Tracks left by tiny animals that crawled in sea-shore mud around 550 million years ago are the oldest footprints on Earth, say scientists.
Mystery surrounds the one-millimetre long creatures that made the prints, since no trace of their bodies has been found.
Scientists believe they may have been a type of arthropod, the family of animals with jointed limbs that includes insects and crustaceans, or something akin to a legged worm.
trackways may be taken as evidence that the movement of their trace maker's appendages was poorly coordinated" source="Dr Shuhai Xiao" /]What is known is that the creatures burrowed as well as walked, were "bilaterian" - meaning they had pairs of matching appendages - and appear to have been on the clumsy side.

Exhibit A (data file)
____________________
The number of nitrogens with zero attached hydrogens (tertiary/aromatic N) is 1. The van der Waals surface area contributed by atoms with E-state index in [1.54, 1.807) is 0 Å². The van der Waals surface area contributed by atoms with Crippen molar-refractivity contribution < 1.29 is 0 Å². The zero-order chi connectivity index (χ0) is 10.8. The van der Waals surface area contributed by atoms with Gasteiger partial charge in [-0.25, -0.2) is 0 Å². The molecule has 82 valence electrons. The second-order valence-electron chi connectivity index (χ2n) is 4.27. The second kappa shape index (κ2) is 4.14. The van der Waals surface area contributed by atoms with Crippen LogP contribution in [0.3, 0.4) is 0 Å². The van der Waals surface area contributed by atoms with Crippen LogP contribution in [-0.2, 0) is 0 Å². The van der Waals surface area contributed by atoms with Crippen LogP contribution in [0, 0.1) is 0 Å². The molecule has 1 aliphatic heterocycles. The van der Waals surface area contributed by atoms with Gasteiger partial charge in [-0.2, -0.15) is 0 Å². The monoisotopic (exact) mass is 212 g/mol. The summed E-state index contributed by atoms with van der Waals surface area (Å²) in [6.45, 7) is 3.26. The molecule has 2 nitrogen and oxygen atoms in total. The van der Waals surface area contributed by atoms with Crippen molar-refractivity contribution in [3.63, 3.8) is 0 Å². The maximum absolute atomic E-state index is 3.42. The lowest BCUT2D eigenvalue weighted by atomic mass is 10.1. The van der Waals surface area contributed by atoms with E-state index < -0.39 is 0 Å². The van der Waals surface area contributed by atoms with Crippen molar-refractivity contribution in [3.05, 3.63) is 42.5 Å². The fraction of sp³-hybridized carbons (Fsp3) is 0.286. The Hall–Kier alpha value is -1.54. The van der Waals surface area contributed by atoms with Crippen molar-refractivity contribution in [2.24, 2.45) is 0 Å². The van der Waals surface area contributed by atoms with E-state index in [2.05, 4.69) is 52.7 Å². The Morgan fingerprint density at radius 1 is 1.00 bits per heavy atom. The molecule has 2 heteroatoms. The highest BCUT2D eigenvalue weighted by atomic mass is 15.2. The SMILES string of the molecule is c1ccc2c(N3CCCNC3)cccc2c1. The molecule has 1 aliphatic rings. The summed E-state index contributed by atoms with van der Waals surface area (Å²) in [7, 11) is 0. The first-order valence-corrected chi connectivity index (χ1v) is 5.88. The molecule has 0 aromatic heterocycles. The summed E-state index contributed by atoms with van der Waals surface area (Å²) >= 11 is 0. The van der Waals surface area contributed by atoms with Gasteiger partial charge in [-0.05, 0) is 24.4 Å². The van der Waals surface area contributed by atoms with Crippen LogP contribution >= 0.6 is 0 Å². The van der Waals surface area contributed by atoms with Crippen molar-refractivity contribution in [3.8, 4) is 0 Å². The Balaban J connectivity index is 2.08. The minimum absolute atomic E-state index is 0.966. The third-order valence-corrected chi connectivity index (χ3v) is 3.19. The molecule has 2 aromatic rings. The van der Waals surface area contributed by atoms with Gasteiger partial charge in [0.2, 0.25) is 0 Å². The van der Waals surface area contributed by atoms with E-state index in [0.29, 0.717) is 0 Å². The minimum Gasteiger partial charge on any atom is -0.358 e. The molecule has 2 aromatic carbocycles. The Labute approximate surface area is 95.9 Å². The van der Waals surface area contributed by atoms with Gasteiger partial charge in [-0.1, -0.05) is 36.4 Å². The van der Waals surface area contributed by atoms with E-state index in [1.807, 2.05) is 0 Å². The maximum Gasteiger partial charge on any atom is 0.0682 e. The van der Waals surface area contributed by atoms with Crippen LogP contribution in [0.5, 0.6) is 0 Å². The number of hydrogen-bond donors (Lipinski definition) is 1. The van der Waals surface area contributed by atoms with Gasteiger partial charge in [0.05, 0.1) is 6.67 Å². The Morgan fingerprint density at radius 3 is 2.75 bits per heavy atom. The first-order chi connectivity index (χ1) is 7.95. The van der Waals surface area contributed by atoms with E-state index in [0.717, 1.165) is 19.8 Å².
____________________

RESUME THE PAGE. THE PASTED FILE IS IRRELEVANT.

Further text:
Their fossilised trackways and burrows were discovered in the Yangtze Gorges area of South China in a rock formation dating back between 541 and 551 million years.
Previously no evidence of limbed animals has been found that pre-dates the "Cambrian Explosion", the sudden surge in diversity that occurred on Earth about 510 - 541 million years ago.
One unusual aspect of the footprints is that they appear somewhat irregular and disorganised, suggesting an element of clumsiness.
The Chinese and American team led by Dr Shuhai Xiao, from Virginia Tech in the US, wrote in the journal Science Advances: "The irregular arrangement of tracks in the... trackways may be taken as evidence that the movement of their trace maker's appendages was poorly coordinated and is distinct from the highly coordinated metachronal (wave-like) rhythm typical of modern arthropods."